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County Dive Team Recertifies at LHS Pool

On a bright and brisk Sunday morning–registering a crisp 7°F–an unlikely collection of individuals stripped down to their swim suits and got ready to spend 5 hours proving they can swim.  Those individuals are the area volunteers that make up the Columbia County Rescue Dive Team.

The all-volunteer dive team–possibly the only one in the state–works in association with the International Association of Dive Rescue Specialists (IADRS)  to maintain their training and certifications.  This past Sunday was part of that.  All members must take the “Watermanship Test” each year.  This test gauges the members’ ability in basic swimming skills.  The test includes a 500-yard free swim, a 15-minute treading water (the last two minutes with arms raised), an 800-yard snorkle swim, a 100-yard “tired diver” rescue tow, and a 9-foot free dive and retrieval.

The watermanship is done in December of each year in a swimming pool; it’s December in Wisconsin, and swimming in open water isn’t a real option. This year was the first time that the team has using the Lodi High School pool–the use of which was donated by the school as part of their on-going community outreach.

A Mixed Bag

Unlike most–if not all–other dive teams in the state, the Columbia County team is comprised entirely of volunteers.  Some come from law support–including Lodi’s own Chief Wayne Smith–while others are regular citizens who feel a draw to help.  The members come from all over the county–including the father-daughter team of Doug and Amanda Attoe from here in Lodi–and respond to calls not only in Columbia county, but neighboring ones if the need arises.

Founded in 1996 by Sheriff Steven Rowe, the team includes men and women ranging in age from 19 to 56.  Not all of those are divers, however.  Several of the members provide essential “shore support”, led by Woody (the oldest member of the team at 56).  This includes assisting divers with their gear, be ready in case of diver troubles, and tending the lines.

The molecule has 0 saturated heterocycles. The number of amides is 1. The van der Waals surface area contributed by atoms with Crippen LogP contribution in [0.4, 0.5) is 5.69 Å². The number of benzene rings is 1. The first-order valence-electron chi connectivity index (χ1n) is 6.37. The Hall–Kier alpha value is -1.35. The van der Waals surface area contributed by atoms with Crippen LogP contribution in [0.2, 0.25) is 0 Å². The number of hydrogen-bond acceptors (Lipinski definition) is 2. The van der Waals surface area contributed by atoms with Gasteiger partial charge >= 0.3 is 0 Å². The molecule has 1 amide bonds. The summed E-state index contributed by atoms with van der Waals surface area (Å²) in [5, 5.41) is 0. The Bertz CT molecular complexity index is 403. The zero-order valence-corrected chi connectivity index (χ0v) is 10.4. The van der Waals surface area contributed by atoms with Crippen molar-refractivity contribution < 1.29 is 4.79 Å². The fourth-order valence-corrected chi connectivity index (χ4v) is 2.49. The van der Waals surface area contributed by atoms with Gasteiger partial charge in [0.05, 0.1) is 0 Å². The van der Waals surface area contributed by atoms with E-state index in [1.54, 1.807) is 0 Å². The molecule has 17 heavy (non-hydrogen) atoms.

“Line tenders” are the guides of the search.  This role is especially important in this area, as almost all open water in the county is what’s called “black water”1Not to be confused with nighttime dives in tropical waters which are called “blackwater dives”.–With the exception of Devil’s Lake, the area rivers and lakes are colored by plant materials, silt, and other particulates which make it difficult for divers to see.

While under water, divers are on a “line”. On the other end of that line is a “tender”.  The line provides a critical connection for communication–a series of tugs that allow for basic messages to be passed between the diver and the tender.  In addition to maintaining that communication, the tender uses the line to guide the diver through various search patterns.

Volunteer but Professional

While the team may be comprised of volunteers, their training is strictly professional.  All divers have passed their basic open-water certification, their advanced open-water certification, and certifications for rescue, search and recovery, and dry suit.  The basic open-water certification is up to the individual to acquire, but the team assists with the training and testing of the later certifications.

The last certification on the list–dry suit–will become more important, as the team is moving towards a full-time dry-suit protocol.  Unlike wet-suits (which allow water to pass through, getting the diver wet), dry-suits offer full protection against not only the water, but whatever the divers may come into contact with during their searches.  The team is also looking to move away from traditional mouth-held regulators and masks to full-head communication helmets. This will allow divers to speak directly to shore support.  It will also require another level of certification.

The divers will spend another day in January doing advanced skills testing, followed by their annual ice dive in February.


1 Not to be confused with nighttime dives in tropical waters which are called “blackwater dives”.

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